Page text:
It’s one of the trickiest things about delivering a broadcast story: You have to practice sounding natural.
Media consultant Joanne Stevens says on the RTDNA website that the trick is to think about “cognitive chunks.” According to Stevens, you should be deliver your copy as chunks of related information.
Here are her examples:
Example 1: “The alleged attack on a 32-year-old female maid at a midtown hotel occurred on Saturday.” It should be seen and heard as one ‘cognitive chunk’ and spoken as such. If your inclination is to… pause/emphasize ‘attack’ or ‘maid’ or ‘hotel,’ you’re in trouble.
Example 2: “Strauss Kahn remains in custody until an 11 a.m. hearing in Manhattan criminal court.” This could be one big chunk: or you might see it as two chunks: with ‘in Manhattan criminal court’ serving as secondary information. It’s up to you.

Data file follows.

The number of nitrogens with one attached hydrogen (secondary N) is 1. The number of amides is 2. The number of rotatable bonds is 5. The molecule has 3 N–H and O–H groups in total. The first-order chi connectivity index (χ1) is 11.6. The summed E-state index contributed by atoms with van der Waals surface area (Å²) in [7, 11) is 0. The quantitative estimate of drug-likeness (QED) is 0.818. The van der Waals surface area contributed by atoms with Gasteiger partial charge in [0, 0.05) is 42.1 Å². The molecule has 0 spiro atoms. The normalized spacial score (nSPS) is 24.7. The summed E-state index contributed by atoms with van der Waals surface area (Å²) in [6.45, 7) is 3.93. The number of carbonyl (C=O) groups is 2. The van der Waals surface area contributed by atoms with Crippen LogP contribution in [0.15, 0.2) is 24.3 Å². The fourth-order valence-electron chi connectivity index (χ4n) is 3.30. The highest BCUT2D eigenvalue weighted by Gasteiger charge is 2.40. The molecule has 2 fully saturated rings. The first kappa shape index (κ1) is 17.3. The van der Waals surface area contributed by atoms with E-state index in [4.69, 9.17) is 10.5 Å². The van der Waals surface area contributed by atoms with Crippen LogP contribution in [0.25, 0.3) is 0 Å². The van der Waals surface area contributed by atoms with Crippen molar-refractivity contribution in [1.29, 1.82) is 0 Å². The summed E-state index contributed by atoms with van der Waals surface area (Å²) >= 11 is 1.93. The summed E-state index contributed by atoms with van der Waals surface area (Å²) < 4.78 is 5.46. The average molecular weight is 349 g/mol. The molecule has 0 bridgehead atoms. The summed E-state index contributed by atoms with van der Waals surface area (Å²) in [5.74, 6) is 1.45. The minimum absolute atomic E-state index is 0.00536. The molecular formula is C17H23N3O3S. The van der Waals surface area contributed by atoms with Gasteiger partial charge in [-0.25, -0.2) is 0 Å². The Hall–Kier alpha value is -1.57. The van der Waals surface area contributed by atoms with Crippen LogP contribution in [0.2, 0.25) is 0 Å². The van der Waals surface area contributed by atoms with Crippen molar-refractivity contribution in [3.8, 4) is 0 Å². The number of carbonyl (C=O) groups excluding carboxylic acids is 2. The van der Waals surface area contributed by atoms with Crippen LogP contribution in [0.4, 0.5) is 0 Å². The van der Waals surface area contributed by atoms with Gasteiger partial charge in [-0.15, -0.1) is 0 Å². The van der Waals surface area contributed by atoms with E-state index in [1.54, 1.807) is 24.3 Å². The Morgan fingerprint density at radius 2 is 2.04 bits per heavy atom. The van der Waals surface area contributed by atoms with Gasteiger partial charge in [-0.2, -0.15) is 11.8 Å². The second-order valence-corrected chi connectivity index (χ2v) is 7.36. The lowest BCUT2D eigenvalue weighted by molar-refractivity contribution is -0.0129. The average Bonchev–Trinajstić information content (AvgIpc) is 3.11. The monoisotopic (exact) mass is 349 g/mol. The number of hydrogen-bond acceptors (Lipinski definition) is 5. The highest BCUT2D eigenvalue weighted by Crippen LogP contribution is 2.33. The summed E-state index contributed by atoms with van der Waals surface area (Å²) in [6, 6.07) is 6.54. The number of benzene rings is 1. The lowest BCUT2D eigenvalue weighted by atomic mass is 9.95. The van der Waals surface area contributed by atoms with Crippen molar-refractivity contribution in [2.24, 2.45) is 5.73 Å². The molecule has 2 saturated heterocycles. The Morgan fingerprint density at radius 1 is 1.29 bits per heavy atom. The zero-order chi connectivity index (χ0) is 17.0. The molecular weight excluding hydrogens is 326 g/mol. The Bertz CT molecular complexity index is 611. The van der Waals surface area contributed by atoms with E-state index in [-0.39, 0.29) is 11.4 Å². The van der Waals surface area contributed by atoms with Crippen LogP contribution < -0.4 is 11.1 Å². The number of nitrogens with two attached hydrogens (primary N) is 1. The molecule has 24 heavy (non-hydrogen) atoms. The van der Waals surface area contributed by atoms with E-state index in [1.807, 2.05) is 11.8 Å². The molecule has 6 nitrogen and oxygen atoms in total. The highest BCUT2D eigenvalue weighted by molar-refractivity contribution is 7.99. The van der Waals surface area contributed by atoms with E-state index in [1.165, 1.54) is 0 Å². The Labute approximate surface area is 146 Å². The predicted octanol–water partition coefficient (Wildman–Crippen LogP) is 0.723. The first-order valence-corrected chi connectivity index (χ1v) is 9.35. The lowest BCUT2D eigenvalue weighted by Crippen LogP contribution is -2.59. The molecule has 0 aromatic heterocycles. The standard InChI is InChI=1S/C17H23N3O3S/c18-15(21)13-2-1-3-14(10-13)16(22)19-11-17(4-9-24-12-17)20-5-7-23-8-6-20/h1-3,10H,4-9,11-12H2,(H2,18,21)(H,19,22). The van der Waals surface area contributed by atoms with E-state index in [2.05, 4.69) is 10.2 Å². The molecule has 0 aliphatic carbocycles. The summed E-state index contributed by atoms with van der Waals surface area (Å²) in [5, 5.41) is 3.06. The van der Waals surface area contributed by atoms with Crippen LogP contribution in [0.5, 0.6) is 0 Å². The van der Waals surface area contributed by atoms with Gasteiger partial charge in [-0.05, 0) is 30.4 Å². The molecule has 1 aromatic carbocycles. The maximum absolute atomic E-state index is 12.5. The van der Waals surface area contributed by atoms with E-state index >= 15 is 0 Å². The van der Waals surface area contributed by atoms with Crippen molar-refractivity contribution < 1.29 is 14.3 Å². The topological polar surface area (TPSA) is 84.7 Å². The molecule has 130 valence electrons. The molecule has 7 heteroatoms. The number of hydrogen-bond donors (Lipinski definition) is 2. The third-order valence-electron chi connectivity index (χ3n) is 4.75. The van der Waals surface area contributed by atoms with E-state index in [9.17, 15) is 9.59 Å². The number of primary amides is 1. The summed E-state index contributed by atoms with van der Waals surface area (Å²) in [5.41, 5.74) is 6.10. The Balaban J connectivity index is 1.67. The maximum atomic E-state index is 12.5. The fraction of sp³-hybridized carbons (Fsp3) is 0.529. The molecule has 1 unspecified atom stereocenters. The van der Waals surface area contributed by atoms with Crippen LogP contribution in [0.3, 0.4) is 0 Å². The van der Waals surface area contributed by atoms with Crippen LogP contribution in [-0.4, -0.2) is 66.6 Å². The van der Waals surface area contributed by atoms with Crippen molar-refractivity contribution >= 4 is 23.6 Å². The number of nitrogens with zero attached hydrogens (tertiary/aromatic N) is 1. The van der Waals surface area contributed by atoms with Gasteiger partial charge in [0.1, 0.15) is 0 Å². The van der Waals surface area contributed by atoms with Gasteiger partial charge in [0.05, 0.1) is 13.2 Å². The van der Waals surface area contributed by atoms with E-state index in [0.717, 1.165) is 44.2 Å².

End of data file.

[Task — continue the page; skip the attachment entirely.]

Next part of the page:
Example 3: “The meeting will take place as officials discuss increasing a $155 billion loan package to Greece amid concerns the country may be unable to finance its debt next year.” Here you’d most likely see two chunks.
Stevens says that by putting in pauses because you think they should be there, or because you think it sounds professional, you lose the flow that keeps people listening to your information.
So, how do you test yourself? Once you’re recorded your script, listen with a critical ear. Are you over-emphasizing certain words or taking dramatic pauses. Can you identify the cognitive chunks in each line that you read?
You may not like the way you sound at first, but by critiquing your own work, you can eventually improve your delivery.